Mobile Money and its social and economic impact: The case of M-Pesa in Kenya
1AGH University of Science and Technology, Poland; 2Masinde Muliro University of Science and Technology, Kenya
Mobile money presents an unparalleled opportunity to deliver a basic suite of modern financial services to the “unbanked” millions across the world. The World Bank predicts that by 2020, mobile money could impact the lives of some 2 billion people in developing countries, heralding a new era of financial services where banking will no longer be the privilege of a small upper class. The mobile revolution, which has already reached millions of the poor, may well be the vehicle that that helps lifts them out of poverty as new and affordable financial products are rolled out in the next phase of development. For a long time, the focus of the financial inclusion debate has been on credit and savings services. At this point onwards, the study will focus on actual collection and analysis of empirical data on the constructs of mobile money and its impact on changes in social practices and on economic growth.
The main focus of the study is to assess the relevance of mobile money to the economic growth of Kenya between 2007-2015. Additionally it looks at what is mobile payment, the success factors of the most successful mobile money implementation, M-PESA (Mobile Money) in Kenya. The study is based on quantitative analysis of survey data from World Bank Enterprise Surveys, World Bank Global Financial Index and Kenya FinAccess Business Survey 2014.
The story of mobile money we will be grounded theoretically in the concept of network society and ANT following Castells and Latour.
Financialization and social inequalities in the Italian capitalism
1University of Torino, Italy; 2University of Salento, Italy
Over the last three decades, financialization phenomena originated from the Anglo-Saxon capitalist model have spread in several countries.
Nevertheless, since financial system’s transformations have to deal with national contexts (institutional, economic, cultural factors), some observers argue that in some countries the existence of traditionally-based specificities should be protective against the increasing influence of finance.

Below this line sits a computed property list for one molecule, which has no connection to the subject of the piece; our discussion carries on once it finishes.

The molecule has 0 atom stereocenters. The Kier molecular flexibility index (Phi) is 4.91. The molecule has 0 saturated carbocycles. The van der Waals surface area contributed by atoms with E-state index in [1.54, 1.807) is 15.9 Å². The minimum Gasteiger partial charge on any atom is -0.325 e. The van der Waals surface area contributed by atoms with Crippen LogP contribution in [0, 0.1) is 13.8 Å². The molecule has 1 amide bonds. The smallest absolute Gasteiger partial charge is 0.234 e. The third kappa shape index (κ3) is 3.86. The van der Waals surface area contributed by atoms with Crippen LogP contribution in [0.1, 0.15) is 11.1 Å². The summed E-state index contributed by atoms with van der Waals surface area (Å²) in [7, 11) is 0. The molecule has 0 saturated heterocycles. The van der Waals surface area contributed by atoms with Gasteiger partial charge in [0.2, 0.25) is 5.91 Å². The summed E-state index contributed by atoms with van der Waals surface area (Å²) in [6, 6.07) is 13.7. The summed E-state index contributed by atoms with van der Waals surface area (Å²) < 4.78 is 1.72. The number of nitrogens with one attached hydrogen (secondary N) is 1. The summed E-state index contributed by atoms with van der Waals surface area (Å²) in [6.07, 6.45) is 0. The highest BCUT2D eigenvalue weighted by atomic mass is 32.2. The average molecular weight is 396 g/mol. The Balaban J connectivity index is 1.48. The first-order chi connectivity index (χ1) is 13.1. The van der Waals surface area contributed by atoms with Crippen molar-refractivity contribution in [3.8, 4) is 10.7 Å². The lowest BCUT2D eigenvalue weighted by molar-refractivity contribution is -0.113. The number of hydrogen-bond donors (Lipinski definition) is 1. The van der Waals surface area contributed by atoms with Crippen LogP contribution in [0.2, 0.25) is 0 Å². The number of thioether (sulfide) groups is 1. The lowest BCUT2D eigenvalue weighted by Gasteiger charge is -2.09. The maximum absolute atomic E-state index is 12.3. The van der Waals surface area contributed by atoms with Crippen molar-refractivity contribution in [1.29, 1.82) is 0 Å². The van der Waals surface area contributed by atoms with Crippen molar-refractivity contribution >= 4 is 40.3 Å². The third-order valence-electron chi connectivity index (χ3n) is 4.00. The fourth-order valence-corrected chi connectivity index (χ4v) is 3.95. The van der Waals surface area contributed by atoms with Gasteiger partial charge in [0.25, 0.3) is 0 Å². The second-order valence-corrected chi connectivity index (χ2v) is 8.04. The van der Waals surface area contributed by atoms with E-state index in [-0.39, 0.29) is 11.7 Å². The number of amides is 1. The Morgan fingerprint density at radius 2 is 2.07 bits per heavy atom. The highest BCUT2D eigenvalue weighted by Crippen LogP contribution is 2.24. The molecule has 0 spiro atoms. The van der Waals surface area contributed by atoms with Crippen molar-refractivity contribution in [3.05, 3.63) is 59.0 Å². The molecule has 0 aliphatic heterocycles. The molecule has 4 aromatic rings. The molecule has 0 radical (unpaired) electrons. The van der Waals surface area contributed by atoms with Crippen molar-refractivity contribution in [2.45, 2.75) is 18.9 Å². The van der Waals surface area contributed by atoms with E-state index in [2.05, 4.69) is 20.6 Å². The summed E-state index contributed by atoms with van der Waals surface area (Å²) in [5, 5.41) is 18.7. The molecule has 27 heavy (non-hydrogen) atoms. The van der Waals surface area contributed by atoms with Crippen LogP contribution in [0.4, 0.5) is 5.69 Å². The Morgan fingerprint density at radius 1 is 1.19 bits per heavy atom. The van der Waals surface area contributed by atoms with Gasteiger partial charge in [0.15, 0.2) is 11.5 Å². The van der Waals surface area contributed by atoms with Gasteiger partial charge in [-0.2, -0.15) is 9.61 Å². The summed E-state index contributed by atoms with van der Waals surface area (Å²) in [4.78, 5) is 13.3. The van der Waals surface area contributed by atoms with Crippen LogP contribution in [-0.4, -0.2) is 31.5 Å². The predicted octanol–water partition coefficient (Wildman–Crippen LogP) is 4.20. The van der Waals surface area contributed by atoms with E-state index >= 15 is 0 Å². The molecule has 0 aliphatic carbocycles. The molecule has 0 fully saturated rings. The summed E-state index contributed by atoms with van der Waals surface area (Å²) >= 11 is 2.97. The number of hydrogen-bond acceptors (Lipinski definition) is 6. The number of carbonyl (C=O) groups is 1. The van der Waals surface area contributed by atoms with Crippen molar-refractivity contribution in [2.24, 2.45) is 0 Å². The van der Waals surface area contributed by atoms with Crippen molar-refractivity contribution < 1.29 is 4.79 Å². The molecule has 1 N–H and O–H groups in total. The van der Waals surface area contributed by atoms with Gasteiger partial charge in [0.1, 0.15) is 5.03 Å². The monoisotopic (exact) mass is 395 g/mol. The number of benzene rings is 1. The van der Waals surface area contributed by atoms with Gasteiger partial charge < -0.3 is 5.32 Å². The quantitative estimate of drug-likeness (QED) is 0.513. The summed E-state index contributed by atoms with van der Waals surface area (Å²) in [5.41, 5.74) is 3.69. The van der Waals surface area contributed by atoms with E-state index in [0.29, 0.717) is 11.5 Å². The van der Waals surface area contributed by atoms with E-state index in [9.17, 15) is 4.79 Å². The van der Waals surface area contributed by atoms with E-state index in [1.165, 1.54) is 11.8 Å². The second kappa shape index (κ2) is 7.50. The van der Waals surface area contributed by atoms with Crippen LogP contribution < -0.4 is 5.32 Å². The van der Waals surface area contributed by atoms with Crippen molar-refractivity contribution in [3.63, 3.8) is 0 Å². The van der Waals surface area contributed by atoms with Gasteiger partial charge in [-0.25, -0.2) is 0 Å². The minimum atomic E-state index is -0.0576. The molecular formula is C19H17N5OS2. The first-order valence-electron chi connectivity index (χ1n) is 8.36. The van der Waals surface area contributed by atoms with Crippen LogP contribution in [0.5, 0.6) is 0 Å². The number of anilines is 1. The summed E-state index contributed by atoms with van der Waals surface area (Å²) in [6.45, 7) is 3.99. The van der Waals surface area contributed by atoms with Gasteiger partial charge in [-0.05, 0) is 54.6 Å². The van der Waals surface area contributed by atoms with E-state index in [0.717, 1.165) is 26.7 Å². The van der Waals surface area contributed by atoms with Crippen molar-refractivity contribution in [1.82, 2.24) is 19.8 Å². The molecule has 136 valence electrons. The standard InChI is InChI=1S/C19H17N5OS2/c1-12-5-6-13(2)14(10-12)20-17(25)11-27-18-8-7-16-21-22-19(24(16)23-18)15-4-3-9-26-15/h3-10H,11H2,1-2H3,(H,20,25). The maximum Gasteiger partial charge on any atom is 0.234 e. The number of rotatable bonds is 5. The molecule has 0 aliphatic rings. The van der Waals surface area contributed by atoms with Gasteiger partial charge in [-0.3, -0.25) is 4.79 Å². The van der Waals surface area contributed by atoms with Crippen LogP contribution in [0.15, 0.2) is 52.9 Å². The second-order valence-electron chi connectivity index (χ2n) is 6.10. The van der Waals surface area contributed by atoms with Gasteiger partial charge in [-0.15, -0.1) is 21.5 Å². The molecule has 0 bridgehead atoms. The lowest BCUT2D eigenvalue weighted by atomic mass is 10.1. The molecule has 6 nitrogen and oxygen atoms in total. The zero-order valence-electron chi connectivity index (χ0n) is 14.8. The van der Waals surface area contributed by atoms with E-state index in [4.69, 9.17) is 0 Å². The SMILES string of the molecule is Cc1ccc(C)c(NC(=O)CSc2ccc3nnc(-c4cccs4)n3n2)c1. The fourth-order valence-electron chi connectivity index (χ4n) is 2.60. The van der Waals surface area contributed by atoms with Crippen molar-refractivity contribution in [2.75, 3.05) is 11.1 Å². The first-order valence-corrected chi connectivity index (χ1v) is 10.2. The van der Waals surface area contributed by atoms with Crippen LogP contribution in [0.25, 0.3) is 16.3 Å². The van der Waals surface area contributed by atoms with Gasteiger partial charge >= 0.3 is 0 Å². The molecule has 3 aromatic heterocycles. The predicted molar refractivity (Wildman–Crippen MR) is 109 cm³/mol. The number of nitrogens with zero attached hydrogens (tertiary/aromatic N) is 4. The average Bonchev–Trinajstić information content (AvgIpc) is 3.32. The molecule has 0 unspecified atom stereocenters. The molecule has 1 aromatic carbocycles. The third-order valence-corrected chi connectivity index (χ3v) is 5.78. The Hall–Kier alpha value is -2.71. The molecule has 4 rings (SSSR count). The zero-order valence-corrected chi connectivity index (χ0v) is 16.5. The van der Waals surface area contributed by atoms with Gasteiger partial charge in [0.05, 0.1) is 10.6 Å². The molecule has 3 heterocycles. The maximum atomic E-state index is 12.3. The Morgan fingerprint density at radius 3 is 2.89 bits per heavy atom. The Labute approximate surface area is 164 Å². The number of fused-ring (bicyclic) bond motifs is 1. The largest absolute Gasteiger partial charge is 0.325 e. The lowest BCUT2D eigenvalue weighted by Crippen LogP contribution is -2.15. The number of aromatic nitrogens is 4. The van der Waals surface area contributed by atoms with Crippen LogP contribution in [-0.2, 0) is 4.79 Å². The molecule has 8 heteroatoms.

The paper aims to challenge this belief. We highlight how in the Italian capitalism the persistence of traditional elements (e.g. ownership concentration and control, patronage relationships) has not prevented from the adoption of financial patterns of accumulation. In Italy, particularly from the 1990s, the volume of financial assets and transactions has increased dramatically, and non-financial companies tend to pursue financial short-termist accumulation rather than production.
Starting from this framework, the paper argues that the Italian structural characteristics have been exploited as a resource in the transition to new strategies of short-termist accumulation. In fact, thanks to the existence of strong connections within a small elite, it is easy to develop informal coordination when changes occur, in order to guarantee economic and social reproduction processes. The paper will then show that the spread of financialization processes within Italian companies and families is leading to growing inequalities in terms of social inclusion and access to essential goods and services.
The research is carried out through a mixed-method approach – combining the analysis of official documents, quantitative analysis (i.e. social network techniques), and qualitative in-depth interviews to key economic actors.